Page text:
Magnetic Resistance vs. Other Types of Resistance for Cycle Bikes - Which is Best for You?

Magnetic Resistance vs. Other Types of Resistance for Cycle Bikes - Which is Best for You?

When looking to purchase a cycle bike, you have a wide variety of options to choose from. One of the best factors for narrowing your selection is determining the type of resistance best for you whether that be magnetic resistance, contact resistance, or air resistance. In this article we’ll go over the specifics of each type of resistance, so you can make the best choice for you.

Magnetic Resistance

Magnetic resistance uses magnets to create tension against the flywheel. Unlike contact resistance, the magnets don’t actually make contact with the flywheel. Instead, the magnetic force applies varying degrees of resistance as the magnets gets closer or further away from the flywheel. Magnetic resistance can be adjusted either by twisting a micro-tension knob or electronically through set levels on a digital monitor.

Magnets create incredibly strong forces, meaning the resistance you’ll feel with a magnetic resistance bike is strong, although it can always be adjusted if you’re looking for an easier ride. A magnetic resistance cycle bike is sure to provide challenge throughout your fitness journey.

Due to magnets never touching the flywheel, magnetic cycle bikes are virtually silent. Along with a quiet and smooth ride, you can expect little to no maintenance. These bikes are durable, quiet, and virtually maintenance free making cycle bikes with magnetic resistance some of the most popular bikes on the market.

Contact Resistance (Felt or Leather Pad)

Contact resistance cycle bikes use either a felt or leather pad to apply pressure to the flywheel through varying degrees of contact. Contact resistance can be adjusted by twisting a micro-tension knob, levels are generally based upon the difficulty for each individual user and may vary dependent on fitness level.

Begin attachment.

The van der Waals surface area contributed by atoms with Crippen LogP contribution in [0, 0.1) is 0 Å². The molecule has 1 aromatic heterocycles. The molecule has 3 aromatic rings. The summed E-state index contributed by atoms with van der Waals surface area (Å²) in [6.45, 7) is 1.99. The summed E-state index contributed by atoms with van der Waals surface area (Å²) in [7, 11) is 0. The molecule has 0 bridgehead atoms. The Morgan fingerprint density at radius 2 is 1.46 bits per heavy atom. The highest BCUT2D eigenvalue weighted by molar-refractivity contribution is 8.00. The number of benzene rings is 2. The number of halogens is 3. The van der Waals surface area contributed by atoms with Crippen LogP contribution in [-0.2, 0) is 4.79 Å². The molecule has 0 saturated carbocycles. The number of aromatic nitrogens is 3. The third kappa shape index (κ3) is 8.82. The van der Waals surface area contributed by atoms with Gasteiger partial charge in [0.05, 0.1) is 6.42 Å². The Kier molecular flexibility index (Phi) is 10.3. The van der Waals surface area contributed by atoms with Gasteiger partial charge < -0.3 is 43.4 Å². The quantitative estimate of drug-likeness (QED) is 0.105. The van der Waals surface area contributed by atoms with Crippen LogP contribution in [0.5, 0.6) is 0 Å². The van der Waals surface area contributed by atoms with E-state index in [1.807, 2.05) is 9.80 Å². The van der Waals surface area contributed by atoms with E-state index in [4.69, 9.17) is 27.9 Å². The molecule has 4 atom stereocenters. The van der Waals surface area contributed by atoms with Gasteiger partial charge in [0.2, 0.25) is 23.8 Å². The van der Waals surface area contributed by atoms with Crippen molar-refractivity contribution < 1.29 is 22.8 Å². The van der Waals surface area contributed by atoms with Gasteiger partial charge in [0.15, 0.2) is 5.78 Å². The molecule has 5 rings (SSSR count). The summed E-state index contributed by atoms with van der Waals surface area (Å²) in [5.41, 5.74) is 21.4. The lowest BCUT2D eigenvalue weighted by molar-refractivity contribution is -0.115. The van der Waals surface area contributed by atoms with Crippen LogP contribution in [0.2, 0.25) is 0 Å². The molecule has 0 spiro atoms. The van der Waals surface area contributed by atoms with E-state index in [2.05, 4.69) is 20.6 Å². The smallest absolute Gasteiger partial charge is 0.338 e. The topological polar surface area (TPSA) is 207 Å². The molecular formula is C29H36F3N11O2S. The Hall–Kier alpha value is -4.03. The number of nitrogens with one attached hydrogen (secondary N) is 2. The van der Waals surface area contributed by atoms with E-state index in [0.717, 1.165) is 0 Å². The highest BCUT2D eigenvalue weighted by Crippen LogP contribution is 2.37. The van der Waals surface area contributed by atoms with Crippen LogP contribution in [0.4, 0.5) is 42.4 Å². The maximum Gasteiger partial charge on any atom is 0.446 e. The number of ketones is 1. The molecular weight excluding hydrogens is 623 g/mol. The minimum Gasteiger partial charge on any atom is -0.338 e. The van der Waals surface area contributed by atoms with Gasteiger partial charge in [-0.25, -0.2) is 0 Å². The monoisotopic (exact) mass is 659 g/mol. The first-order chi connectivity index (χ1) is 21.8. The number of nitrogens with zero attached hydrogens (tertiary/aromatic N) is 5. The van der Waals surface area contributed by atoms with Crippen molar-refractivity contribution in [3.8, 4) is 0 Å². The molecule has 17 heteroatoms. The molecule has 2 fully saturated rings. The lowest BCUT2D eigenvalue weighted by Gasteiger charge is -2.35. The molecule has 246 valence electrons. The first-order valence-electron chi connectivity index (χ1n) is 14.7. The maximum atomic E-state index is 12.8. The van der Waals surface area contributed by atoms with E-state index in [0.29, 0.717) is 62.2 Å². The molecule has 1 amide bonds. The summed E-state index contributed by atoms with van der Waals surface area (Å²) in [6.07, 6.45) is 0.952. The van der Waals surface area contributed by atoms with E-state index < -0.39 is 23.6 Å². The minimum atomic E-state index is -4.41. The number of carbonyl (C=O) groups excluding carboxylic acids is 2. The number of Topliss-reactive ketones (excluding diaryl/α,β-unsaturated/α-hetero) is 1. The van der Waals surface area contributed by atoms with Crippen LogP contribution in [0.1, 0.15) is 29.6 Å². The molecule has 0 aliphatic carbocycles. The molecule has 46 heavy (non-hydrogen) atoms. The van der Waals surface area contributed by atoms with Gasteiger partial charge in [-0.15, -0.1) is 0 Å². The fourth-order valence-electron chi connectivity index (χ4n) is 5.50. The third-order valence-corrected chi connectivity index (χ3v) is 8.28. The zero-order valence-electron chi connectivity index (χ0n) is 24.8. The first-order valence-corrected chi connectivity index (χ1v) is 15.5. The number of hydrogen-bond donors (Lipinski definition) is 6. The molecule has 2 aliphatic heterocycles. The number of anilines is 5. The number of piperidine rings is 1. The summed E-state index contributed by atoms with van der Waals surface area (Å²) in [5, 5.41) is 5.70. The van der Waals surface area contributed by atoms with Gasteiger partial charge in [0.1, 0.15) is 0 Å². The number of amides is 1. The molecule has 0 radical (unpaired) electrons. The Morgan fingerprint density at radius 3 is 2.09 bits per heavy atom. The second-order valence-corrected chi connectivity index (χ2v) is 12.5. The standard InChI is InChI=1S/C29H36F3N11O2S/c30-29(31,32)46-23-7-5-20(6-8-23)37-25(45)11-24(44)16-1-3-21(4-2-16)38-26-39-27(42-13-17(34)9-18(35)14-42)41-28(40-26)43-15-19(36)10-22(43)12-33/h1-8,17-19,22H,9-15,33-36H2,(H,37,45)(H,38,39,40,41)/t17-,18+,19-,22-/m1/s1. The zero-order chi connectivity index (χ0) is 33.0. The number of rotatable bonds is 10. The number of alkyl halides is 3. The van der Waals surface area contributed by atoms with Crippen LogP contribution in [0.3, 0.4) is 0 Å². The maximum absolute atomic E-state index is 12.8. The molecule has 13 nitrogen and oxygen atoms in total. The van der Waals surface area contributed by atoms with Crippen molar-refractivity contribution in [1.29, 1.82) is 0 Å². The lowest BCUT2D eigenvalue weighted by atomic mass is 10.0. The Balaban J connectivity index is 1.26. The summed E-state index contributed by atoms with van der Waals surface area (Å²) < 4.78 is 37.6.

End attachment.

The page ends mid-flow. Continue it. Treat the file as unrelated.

The resistance you’ll feel with contact resistance is incredibly strong. If you tighten the resistance completely you should be effectively unable pedal. Due to the actual contact the felt or leather pad will inevitably have with the flywheel, there will general wear and tear to the pad itself. In general, leather pads are higher quality and more durable than felt and will need to be replaced less often.

When it comes to felt pads, you may notice it starts to get a little worn down and fuzzier, and the resistance will feel less effective - this is the time to replace a felt pad. You can increase the life of your felt pad by lubricating them regularly.

In general, both leather and felt resistance are relatively quiet. You may notice a light soft noise of the contact between the pad and flywheel. While magnetic resistance is quieter than contact resistance (simply because there is contact happening), it is by no means loud.

Air Resistance

Air bikes have a fan rather than a flywheel. While both magnetic and contact resistance cycle bikes create resistance by applying pressure to the flywheel, air bikes create resistance as the fan blades push against the air. The faster you ride, the more resistance you’ll feel.

If you’re interested in HIIT or tabata training, air bikes are a popular choice, as they’re perfect for all out sprints and intervals. Most air bikes have full motion handlebars, incorporating your upper body into your cardio workout for more of a full body workout.

Fan bikes aren’t typically as quiet as magnetic or contact resistance cycle bikes. However, they aren’t super loud either. They’re basically what you would expect volume-wise from a regular household fan.

Whatever your choice, you really can’t go wrong when it comes to choosing between magnetic, contact, and air resistance. It all comes down to personal preference and what will best serve your fitness goals!

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